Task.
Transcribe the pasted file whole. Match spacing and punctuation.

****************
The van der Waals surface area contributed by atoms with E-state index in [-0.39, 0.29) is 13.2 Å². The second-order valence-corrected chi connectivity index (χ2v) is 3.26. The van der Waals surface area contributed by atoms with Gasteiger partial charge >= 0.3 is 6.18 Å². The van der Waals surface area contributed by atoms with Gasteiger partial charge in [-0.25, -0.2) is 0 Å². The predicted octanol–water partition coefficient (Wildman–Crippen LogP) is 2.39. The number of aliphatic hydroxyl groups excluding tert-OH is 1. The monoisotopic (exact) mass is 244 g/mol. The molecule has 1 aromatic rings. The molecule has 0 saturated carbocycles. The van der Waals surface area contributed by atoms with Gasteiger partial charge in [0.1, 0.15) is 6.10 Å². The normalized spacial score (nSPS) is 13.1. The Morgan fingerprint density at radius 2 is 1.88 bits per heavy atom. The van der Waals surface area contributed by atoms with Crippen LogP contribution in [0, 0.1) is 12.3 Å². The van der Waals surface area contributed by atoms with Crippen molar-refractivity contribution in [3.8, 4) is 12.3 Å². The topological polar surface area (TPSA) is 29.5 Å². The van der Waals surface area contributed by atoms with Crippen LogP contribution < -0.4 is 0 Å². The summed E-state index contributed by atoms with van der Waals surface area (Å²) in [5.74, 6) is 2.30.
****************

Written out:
The van der Waals surface area contributed by atoms with E-state index in [-0.39, 0.29) is 13.2 Å². The second-order valence-corrected chi connectivity index (χ2v) is 3.26. The van der Waals surface area contributed by atoms with Gasteiger partial charge >= 0.3 is 6.18 Å². The van der Waals surface area contributed by atoms with Gasteiger partial charge in [-0.25, -0.2) is 0 Å². The predicted octanol–water partition coefficient (Wildman–Crippen LogP) is 2.39. The number of aliphatic hydroxyl groups excluding tert-OH is 1. The monoisotopic (exact) mass is 244 g/mol. The molecule has 1 aromatic rings. The molecule has 0 saturated carbocycles. The van der Waals surface area contributed by atoms with Gasteiger partial charge in [0.1, 0.15) is 6.10 Å². The normalized spacial score (nSPS) is 13.1. The Morgan fingerprint density at radius 2 is 1.88 bits per heavy atom. The van der Waals surface area contributed by atoms with Crippen LogP contribution in [0, 0.1) is 12.3 Å². The van der Waals surface area contributed by atoms with Crippen molar-refractivity contribution in [3.8, 4) is 12.3 Å². The topological polar surface area (TPSA) is 29.5 Å². The van der Waals surface area contributed by atoms with Crippen LogP contribution < -0.4 is 0 Å². The summed E-state index contributed by atoms with van der Waals surface area (Å²) in [5.74, 6) is 2.30.